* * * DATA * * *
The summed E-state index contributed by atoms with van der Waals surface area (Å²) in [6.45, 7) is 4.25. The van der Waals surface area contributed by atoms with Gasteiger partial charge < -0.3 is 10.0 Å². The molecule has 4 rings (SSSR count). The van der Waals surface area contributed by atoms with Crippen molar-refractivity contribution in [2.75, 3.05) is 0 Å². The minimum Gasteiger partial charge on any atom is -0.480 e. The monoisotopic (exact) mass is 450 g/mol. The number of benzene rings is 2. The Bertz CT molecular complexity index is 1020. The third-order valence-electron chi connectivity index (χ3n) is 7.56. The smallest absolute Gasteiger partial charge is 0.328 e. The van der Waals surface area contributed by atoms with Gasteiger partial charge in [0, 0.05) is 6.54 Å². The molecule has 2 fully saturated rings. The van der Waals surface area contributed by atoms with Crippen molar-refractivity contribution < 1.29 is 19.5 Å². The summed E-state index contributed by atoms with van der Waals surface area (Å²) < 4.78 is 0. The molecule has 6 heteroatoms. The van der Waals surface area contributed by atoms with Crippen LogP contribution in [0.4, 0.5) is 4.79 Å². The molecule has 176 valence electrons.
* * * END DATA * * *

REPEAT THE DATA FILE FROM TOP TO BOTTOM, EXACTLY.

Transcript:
The summed E-state index contributed by atoms with van der Waals surface area (Å²) in [6.45, 7) is 4.25. The van der Waals surface area contributed by atoms with Gasteiger partial charge < -0.3 is 10.0 Å². The molecule has 4 rings (SSSR count). The van der Waals surface area contributed by atoms with Crippen molar-refractivity contribution in [2.75, 3.05) is 0 Å². The minimum Gasteiger partial charge on any atom is -0.480 e. The monoisotopic (exact) mass is 450 g/mol. The number of benzene rings is 2. The Bertz CT molecular complexity index is 1020. The third-order valence-electron chi connectivity index (χ3n) is 7.56. The smallest absolute Gasteiger partial charge is 0.328 e. The van der Waals surface area contributed by atoms with Gasteiger partial charge in [0, 0.05) is 6.54 Å². The molecule has 2 fully saturated rings. The van der Waals surface area contributed by atoms with Crippen molar-refractivity contribution < 1.29 is 19.5 Å². The summed E-state index contributed by atoms with van der Waals surface area (Å²) < 4.78 is 0. The molecule has 6 heteroatoms. The van der Waals surface area contributed by atoms with Crippen LogP contribution in [0.4, 0.5) is 4.79 Å². The molecule has 176 valence electrons.